Wednesday, December 22, 2010

Merry Christmas & Happy New Year!

I'll be taking a break until January from blogging (although I might throw in the odd comment or two at John Goodman's Health Policy Blog).

There might be a redesign coming at this blog - either video or audio added every week or two.  Also, I'm likely to focus a little more on the deal-flow in the health-care sector, instead of just the straight health-policy angles.

Until then, have a healthy and happy holiday and New Year.  Remember, every day is one day closer to the repeal of Obamacare!

Tuesday, December 21, 2010

Where the Nanny Statists Begin, the Trial Lawyers Surely Follow

I've written more than once about the so-called "Happy Meals ban." Well, it's got legs.  This nonsense bagan last spring in San Mateo County.  The notion is that if the government forbids  fast-food restaurants from using toys and similar items to induce kids to order meals there, childhood obesity will fall.  As I anticipated at the time, this will likely become a windfall for trial lawyers.

Friday, December 17, 2010

Myth of the Massachusetts Mandate

Remember the Massachusetts health reform, signed by Gov. Mitt Romney in April 2006? Some Obamacare cheerleaders (including the President) insist that it was the forerunner of Obamacare (and Gov. Romney is having a heck of a time distancing himself from it).

There is a media myth that the individual mandate (that you must pay a fine if you don't buy government-approved health insurance) is critical to the law's so-called "success".  Well, it's not true.

Wednesday, December 15, 2010

If Obamacare is Unconstitutional, Why Aren't Medicare & Medicaid?

A federal judge in Virginia has ruled that the individual mandate in Obamacare is unconstitutional. The “Minimum Essential Coverage Provision” has no basis in the powers delegated to Congress by the Constitution, according to Virginia Attorney-General Ken Cuccinelli, and Judge Henry E. Hudson has agreed.

So how can Medicare and Medicaid be constitutional?

On An Interstate Compact for Health Insurance

As well as playing a key role in the upcoming defeat of Obamacare, states can seize the initiative on framing the real health reform that will replace it.  One commendable option is an interstate compact for health reform.

After all, Congress has had many opportunities to reform health care, and it has failed again and again.  It's time to get the federal government out of the health-insurance business.

Read this month's Health Policy Prescription here.

Tuesday, December 14, 2010

On Sebelius' & Holder's Defense of Obamacare

Today's Washington Post ran an op-ed by Kathleen Sebelius, U.S. Secretary of Health & Human Services, and Eric Holder, U.S. Attorney-General.  In it, they trot out the same old arguments that we've heard many times before, and debunked.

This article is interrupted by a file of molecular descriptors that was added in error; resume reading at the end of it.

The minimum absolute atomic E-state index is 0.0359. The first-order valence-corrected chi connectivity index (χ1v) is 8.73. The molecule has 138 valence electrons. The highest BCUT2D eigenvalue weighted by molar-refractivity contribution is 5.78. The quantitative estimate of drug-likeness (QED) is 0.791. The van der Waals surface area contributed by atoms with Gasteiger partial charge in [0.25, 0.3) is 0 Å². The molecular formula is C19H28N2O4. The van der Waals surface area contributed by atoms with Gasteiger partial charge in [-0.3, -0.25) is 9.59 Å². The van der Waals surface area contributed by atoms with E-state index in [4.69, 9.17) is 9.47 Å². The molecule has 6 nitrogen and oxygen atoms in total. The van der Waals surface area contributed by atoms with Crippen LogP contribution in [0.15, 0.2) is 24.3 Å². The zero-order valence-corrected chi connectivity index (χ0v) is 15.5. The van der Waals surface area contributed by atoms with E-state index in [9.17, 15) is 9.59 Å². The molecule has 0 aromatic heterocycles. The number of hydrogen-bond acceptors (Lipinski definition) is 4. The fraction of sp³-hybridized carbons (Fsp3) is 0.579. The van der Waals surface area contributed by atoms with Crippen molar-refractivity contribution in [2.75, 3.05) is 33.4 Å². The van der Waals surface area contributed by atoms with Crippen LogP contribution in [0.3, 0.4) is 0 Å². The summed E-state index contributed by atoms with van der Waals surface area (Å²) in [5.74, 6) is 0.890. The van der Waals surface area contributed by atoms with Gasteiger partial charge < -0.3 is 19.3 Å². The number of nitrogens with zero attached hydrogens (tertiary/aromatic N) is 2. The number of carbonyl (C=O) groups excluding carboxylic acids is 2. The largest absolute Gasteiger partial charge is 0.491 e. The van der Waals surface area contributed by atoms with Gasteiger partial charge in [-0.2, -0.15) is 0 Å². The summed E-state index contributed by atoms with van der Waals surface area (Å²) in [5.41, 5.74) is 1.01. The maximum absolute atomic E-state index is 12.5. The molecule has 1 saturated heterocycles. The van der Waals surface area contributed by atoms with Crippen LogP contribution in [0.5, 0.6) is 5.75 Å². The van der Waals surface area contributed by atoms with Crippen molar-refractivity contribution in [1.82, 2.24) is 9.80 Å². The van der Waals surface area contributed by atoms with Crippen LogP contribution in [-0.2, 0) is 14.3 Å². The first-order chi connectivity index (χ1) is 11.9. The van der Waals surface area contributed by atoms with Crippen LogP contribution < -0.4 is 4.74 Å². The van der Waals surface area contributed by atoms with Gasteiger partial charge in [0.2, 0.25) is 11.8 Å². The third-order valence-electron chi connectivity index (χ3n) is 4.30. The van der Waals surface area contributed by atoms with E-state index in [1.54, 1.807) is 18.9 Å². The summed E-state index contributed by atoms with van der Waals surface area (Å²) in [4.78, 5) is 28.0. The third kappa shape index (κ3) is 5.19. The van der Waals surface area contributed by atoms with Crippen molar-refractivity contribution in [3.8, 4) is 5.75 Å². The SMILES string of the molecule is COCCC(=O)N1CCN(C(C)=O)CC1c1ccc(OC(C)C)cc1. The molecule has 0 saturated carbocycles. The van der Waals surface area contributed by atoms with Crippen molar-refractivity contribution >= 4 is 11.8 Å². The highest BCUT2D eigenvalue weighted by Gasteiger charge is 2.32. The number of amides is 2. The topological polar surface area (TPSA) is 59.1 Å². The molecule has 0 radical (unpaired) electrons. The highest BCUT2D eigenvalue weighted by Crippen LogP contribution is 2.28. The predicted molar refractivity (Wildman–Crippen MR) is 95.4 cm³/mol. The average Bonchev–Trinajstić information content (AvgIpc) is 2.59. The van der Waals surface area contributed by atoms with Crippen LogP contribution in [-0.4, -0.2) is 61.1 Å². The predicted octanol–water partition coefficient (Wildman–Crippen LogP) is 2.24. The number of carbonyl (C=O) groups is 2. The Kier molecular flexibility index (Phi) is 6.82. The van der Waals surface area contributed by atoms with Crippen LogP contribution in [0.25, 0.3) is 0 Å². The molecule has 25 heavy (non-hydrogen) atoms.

Sunday, December 12, 2010

More on the Insanity of the Medicare Payment System

I can’t move on from the previous post without noting a fascinating article in the weekend Wall Street Journal: “Assembling the Global Baby,” by Tamara Audi & Arlene Chang (December 11-12, 2010).

Friday, December 10, 2010

Reflections on the Insanity of the Medicare Payment System

Over at the John Goodman Health Policy Blog, Dr. Goodman and Prof. Reinhardt (amongst others) are debating how Medicare pays people.  Here's my take: It is insane.

Thursday, December 9, 2010

Speech today

Off to speak on Obamacare to Economic Prosperity Institute at Sonoma State University, so no pearls of wisdom on the blog today.

Wednesday, December 8, 2010

Obamacare's Unintended Consequence of the Day: Higher Drug Prices for Kids' Hospitals

The New York Times reports on another unintended consequence of Obamacare: Higher drug prices for childrens' hospitals.  (The structure of the article itself is fascinating: One anonymous politician who voted to impose Obamacare on the nation told the reporter that this results from "an honest mistake in drafting."   Sick kids will lose access to medicines because of politicians' incompetence, but they don't even bother to defend their not reading or understanding the legislation anymore.)

Indeed, government controls designed to reduce drug prices usually result in higher prices, a result I discussed in a study written a few years back (available here).  Lower drug prices result from less government control, not more.

Monday, December 6, 2010

Are Your State Politicians Serious About Defeating Obamacare? A "Litmus Test"

Last month’s elections demonstrated convincingly that the American people are already fed up with Obamacare, the March legislation that gives the federal government control over our access to medical services. Anti-Obamacare Republicans took the majority in the House of Representatives and increased their numbers in the U.S. Senate.

Most people believe that President Obama will not listen to the American people and repeal his own legislation. This makes final defeat of Obamacare unlikely before a future president takes office in January 2013, at the earliest. The federal government, however, relies on states to do Obamacare’s dirty work.